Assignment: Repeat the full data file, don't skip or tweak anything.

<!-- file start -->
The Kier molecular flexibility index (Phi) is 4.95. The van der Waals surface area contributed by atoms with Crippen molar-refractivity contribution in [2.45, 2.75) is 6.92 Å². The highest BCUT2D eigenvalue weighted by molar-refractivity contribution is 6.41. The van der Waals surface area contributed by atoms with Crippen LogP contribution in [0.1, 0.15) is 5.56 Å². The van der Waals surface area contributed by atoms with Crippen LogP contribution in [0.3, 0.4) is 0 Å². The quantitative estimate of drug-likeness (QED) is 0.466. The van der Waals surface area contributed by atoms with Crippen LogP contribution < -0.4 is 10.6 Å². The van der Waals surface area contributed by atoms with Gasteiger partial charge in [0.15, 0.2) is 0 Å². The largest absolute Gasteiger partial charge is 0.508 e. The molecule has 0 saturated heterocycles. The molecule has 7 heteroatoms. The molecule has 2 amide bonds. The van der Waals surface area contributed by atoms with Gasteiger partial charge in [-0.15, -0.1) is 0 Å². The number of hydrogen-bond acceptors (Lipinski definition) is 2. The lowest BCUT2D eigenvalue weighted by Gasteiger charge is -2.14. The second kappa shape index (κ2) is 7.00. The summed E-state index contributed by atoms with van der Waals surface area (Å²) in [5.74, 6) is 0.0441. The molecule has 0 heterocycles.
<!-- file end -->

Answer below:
The Kier molecular flexibility index (Phi) is 4.95. The van der Waals surface area contributed by atoms with Crippen molar-refractivity contribution in [2.45, 2.75) is 6.92 Å². The highest BCUT2D eigenvalue weighted by molar-refractivity contribution is 6.41. The van der Waals surface area contributed by atoms with Crippen LogP contribution in [0.1, 0.15) is 5.56 Å². The van der Waals surface area contributed by atoms with Crippen LogP contribution in [0.3, 0.4) is 0 Å². The quantitative estimate of drug-likeness (QED) is 0.466. The van der Waals surface area contributed by atoms with Crippen LogP contribution < -0.4 is 10.6 Å². The van der Waals surface area contributed by atoms with Gasteiger partial charge in [0.15, 0.2) is 0 Å². The largest absolute Gasteiger partial charge is 0.508 e. The molecule has 0 saturated heterocycles. The molecule has 7 heteroatoms. The molecule has 2 amide bonds. The van der Waals surface area contributed by atoms with Gasteiger partial charge in [-0.15, -0.1) is 0 Å². The number of hydrogen-bond acceptors (Lipinski definition) is 2. The lowest BCUT2D eigenvalue weighted by Gasteiger charge is -2.14. The second kappa shape index (κ2) is 7.00. The summed E-state index contributed by atoms with van der Waals surface area (Å²) in [5.74, 6) is 0.0441. The molecule has 0 heterocycles.